Akka Streams, Play Framework and queues

April 10, 2016

Update (2019/11/06) : Source.preMaterialize can replace peekMatValue.
See the scaladoc for this method :

Materializes this Source, immediately returning (1) its materialized value, and (2) a new Source that can be used to consume elements from the newly materialized Source.

Usage example : https://gist.github.com/loicdescotte/5f3ed7a56b8d3fa8eb2982e9e97dcb36

In the previous post, we’ve seen how to stream, transform and combine data using Akka Streams on Play Framework. Now let’s see how to use a queue in which we can post new data dynamically. This can be very useful if you want to plug your application on a third party API that is sending events periodically and that is not using Akka Streams or Reactive Streams to emit data.

This is the common way to use an Akka Streams SourceQueue :

val bufferSize = 10

val queue = Source.queue[Int](bufferSize, OverflowStrategy.fail)

for (i  1 to 3) {

But our case is a little more complex. Play controller needs a Source to be able to stream a response using the chunked method. As Play uses its own Akka Stream Sink (i.e. a reactive data consumer) under the hood, we can’t materialize the source queue ourselves using a Sink because the source would be consumed before it’s used by the chunked method.

The solution is to use mapMaterializedValue on the source returned by Source.queue to get a future of its queue materialization.

Here is an helper method to do it (thanks to the Akka team who gave me this hint on github) :

 //T is the source type, here String
 //M is the materialization type, here a SourceQueue[String]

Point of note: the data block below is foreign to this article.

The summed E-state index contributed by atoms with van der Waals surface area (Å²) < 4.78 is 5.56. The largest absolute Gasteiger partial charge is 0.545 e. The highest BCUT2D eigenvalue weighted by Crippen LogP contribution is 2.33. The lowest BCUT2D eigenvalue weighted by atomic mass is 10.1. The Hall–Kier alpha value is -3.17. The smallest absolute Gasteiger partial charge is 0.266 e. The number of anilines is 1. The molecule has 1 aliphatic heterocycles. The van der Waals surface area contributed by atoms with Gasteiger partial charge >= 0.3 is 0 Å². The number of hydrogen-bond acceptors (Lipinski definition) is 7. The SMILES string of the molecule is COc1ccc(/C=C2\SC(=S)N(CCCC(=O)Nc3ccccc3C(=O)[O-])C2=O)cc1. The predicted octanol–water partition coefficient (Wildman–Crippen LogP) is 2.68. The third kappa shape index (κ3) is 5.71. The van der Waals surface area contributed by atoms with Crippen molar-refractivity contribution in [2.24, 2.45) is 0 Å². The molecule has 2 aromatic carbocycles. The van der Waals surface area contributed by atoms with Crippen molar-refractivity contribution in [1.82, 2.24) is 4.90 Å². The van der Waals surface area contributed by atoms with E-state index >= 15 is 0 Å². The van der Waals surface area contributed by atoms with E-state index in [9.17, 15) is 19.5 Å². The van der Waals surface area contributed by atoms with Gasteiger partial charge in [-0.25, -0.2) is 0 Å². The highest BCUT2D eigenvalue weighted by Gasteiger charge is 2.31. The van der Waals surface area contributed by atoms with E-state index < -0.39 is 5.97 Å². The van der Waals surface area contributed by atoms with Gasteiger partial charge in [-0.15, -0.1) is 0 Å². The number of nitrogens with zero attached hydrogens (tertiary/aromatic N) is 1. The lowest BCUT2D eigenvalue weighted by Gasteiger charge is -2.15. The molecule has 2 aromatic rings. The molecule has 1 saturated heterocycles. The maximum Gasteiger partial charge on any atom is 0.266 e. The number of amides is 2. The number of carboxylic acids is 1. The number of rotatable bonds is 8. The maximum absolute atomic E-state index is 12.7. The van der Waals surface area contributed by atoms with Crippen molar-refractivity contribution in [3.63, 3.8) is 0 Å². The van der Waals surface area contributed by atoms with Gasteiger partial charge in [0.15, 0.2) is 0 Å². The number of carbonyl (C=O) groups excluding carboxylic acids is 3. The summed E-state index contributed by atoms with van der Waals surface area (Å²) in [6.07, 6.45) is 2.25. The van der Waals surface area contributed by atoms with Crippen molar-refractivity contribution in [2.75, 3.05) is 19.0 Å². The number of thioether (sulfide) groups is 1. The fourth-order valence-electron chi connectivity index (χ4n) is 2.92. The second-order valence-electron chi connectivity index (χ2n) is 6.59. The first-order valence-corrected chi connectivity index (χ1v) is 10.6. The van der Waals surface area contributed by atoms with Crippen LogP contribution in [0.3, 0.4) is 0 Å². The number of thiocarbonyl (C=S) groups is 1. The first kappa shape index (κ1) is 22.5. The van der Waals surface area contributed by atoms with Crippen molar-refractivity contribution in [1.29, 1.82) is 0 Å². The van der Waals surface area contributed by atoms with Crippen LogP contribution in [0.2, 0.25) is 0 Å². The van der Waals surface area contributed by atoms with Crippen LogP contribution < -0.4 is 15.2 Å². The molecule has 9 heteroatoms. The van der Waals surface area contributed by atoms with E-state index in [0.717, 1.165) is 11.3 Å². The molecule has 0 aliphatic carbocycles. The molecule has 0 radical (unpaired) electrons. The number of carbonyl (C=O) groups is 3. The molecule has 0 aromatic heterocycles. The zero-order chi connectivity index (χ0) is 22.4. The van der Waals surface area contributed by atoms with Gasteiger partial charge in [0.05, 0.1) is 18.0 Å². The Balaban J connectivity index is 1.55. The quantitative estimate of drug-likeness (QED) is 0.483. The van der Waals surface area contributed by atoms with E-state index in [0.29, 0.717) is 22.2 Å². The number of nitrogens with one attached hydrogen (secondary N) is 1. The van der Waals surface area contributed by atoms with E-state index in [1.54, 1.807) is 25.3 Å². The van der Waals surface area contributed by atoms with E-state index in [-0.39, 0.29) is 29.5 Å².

def peekMatValue[T, M](src: Source[T, M]): (Source[T, M], Future[M]) = {
   val p = Promise[M]
   val s = src.mapMaterializedValue { m =>
   (s, p.future)

We will use an Akka scheduler to simulate an API that would produce data periodically. To begin, let’s declare the actor that will post in our queue :

  val Tick = "tick"

  class TickActor(queue: SourceQueue[String]) extends Actor {
    def receive = {
      case Tick => queue.offer("tack")

Note that this method can materialize any kind of source, not only a queue source.

Now we can use this helper with a queue source and start a scheduler to post data into the queue using the TickActor :

def queueAction = Action {

  val (queueSource, futureQueue) = peekMatValue(Source.queue[String](10, OverflowStrategy.fail))

  futureQueue.map { queue =>

    val tickActor = actorSystem.actorOf(Props(new TickActor(queue)))
    val tickSchedule =
      actorSystem.scheduler.schedule(0 milliseconds,
        1 second,

      queue.watchCompletion().map{ done =>
        Logger.debug("Client disconnected")
        Logger.debug("Scheduler canceled")

    queueSource.map{e => 
      Logger.debug("queue source element : " + e)
    via EventSource.flow


If you close your browser tab, queueSource will be canceled automatically. As we catch the watchCompletion event ont the underlying queue, we can also stop the Akka scheduler. Then you will see the following logs in your console :

[debug] application - queue source : tack
[debug] application - queue source : tack
[debug] application - queue source : tack
[debug] application - Client disconnected
[debug] application - Scheduler canceled

You can see the full code of this example here.

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